"Sailing to Byzantium": Appreciation of Life and the Struggle Between the Ages
In W.B. Yeats, "Sailing to Byzantium" the narrator is an older man looking at his life with detest as the way it appears now. He is holding resent for the way the young get to live their lives and how he lives his now. The narrator is dealing with the issue of being older and his sadness of worth in this life, and who is later able to come to terms and accept his life. In "Sailing to Byzantium" the poem is broken up into four stanzas, each describing a different part of the voyage and the feeling associate with it. Stanza I is the narrators departure to Byzantium; II the voyage done by boat and landing in Byzantium; III in the holy city of Byzantium and visiting the ancient landmarks; IV the desire of the narrator to become a part of physical aspect of Byzantium.
In first stanza the narrator of the poem describes that the lands of where he is from is not for the older people, there are too many young people frolicking around enjoying their lives, while the older people and sulking and are not take pleasure in their own lives. To him he sees the young people neglecting the knowledge they have around them "Caught in that sensual music all neglect Monuments of unageing intellect." The place he is taking his voyage to see to be much more enjoyable when the people are more full of life. It seems to the man that everyone within Byzantium is able to escape life through music.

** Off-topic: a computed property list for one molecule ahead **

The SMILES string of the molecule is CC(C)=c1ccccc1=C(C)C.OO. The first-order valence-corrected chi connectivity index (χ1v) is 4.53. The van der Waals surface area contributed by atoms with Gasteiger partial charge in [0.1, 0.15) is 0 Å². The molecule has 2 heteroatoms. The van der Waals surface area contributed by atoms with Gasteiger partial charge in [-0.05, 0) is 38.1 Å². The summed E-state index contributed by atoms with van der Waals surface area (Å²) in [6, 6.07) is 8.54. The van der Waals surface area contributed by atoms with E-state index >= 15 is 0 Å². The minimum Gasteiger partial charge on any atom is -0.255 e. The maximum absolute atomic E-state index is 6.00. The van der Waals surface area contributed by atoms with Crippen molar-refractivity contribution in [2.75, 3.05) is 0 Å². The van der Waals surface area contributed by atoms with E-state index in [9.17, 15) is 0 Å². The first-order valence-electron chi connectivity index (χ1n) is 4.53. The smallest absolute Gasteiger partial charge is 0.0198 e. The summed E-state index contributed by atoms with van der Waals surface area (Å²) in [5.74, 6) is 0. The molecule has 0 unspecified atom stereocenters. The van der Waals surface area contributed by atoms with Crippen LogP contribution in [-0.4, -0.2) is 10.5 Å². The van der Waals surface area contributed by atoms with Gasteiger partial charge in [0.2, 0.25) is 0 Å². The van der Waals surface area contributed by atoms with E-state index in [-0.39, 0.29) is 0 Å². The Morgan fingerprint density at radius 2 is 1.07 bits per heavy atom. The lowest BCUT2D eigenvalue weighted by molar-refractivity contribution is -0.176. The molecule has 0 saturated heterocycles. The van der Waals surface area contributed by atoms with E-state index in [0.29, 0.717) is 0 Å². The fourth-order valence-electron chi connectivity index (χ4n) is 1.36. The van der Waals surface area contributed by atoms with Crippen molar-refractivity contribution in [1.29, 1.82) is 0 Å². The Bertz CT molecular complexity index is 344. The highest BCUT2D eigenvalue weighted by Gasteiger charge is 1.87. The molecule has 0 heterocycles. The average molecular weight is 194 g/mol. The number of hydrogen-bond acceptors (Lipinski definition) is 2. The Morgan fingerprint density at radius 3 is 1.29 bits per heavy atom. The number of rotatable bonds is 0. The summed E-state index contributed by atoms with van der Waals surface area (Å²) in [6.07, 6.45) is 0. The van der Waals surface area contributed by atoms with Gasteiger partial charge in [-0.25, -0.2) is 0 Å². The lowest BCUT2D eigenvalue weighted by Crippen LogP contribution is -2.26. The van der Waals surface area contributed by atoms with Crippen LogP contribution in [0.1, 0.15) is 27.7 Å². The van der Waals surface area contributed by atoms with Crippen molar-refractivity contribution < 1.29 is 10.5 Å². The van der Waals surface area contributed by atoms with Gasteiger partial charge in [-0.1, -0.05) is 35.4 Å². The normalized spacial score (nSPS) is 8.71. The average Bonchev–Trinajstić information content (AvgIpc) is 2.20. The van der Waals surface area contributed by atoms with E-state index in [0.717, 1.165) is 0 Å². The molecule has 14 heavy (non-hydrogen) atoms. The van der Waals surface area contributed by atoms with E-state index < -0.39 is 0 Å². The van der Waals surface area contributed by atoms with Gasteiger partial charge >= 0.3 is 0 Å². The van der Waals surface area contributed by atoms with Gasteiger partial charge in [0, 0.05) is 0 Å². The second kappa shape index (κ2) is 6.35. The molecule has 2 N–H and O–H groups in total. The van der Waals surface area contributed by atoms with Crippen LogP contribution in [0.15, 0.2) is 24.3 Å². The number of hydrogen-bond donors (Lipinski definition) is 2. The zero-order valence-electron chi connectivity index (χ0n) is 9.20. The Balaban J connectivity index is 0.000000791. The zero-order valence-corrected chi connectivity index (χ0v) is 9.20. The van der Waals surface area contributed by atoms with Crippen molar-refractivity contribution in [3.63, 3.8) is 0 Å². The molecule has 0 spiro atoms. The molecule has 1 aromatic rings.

In the second stanza, the man is likely mediating aboard the ship on growing old. (Hochman 211) He feels that as if his body is withering away and that his is much more badly off then any of the young. According to Olsen, in the line "every tatter in this mortal dress" is cause for further argumentation of joy, and the soul is able to rejoice. (216) "The soul of the aged must be strong to seek that which youth neglects. Hence the old must seek Byzantium; that is the county of the old." (Olsen...
Please join StudyMode to read the full document